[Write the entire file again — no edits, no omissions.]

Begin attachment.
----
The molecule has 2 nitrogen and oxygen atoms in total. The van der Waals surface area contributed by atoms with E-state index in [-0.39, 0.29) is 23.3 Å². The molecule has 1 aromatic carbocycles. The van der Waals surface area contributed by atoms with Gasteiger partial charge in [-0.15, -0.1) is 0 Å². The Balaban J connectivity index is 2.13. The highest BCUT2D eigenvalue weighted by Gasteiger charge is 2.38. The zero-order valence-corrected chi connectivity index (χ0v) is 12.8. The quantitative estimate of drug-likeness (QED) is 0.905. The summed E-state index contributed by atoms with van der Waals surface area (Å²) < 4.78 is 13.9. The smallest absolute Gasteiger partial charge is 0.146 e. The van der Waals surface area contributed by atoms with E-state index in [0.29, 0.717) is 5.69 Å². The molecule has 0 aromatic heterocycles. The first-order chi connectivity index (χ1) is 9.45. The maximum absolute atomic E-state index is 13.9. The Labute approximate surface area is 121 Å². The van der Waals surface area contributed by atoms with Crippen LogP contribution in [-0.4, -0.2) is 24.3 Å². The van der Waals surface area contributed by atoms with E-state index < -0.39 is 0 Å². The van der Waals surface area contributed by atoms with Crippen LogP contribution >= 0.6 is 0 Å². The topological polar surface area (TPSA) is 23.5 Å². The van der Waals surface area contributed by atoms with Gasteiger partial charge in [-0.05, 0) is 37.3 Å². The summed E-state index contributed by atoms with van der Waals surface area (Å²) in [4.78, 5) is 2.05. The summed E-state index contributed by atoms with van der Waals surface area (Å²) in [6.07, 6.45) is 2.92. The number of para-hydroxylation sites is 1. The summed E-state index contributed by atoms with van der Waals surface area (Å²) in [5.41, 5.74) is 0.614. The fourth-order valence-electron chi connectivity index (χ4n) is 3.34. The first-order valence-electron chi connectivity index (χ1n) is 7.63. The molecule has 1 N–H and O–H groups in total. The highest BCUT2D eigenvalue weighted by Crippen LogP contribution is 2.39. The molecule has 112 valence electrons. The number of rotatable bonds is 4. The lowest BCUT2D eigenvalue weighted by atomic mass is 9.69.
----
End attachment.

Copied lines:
The molecule has 2 nitrogen and oxygen atoms in total. The van der Waals surface area contributed by atoms with E-state index in [-0.39, 0.29) is 23.3 Å². The molecule has 1 aromatic carbocycles. The van der Waals surface area contributed by atoms with Gasteiger partial charge in [-0.15, -0.1) is 0 Å². The Balaban J connectivity index is 2.13. The highest BCUT2D eigenvalue weighted by Gasteiger charge is 2.38. The zero-order valence-corrected chi connectivity index (χ0v) is 12.8. The quantitative estimate of drug-likeness (QED) is 0.905. The summed E-state index contributed by atoms with van der Waals surface area (Å²) < 4.78 is 13.9. The smallest absolute Gasteiger partial charge is 0.146 e. The van der Waals surface area contributed by atoms with E-state index in [0.29, 0.717) is 5.69 Å². The molecule has 0 aromatic heterocycles. The first-order chi connectivity index (χ1) is 9.45. The maximum absolute atomic E-state index is 13.9. The Labute approximate surface area is 121 Å². The van der Waals surface area contributed by atoms with Crippen LogP contribution in [-0.4, -0.2) is 24.3 Å². The van der Waals surface area contributed by atoms with E-state index < -0.39 is 0 Å². The van der Waals surface area contributed by atoms with Crippen LogP contribution >= 0.6 is 0 Å². The topological polar surface area (TPSA) is 23.5 Å². The van der Waals surface area contributed by atoms with Gasteiger partial charge in [-0.05, 0) is 37.3 Å². The summed E-state index contributed by atoms with van der Waals surface area (Å²) in [4.78, 5) is 2.05. The summed E-state index contributed by atoms with van der Waals surface area (Å²) in [6.07, 6.45) is 2.92. The number of para-hydroxylation sites is 1. The summed E-state index contributed by atoms with van der Waals surface area (Å²) in [5.41, 5.74) is 0.614. The fourth-order valence-electron chi connectivity index (χ4n) is 3.34. The first-order valence-electron chi connectivity index (χ1n) is 7.63. The molecule has 1 N–H and O–H groups in total. The highest BCUT2D eigenvalue weighted by Crippen LogP contribution is 2.39. The molecule has 112 valence electrons. The number of rotatable bonds is 4. The lowest BCUT2D eigenvalue weighted by atomic mass is 9.69.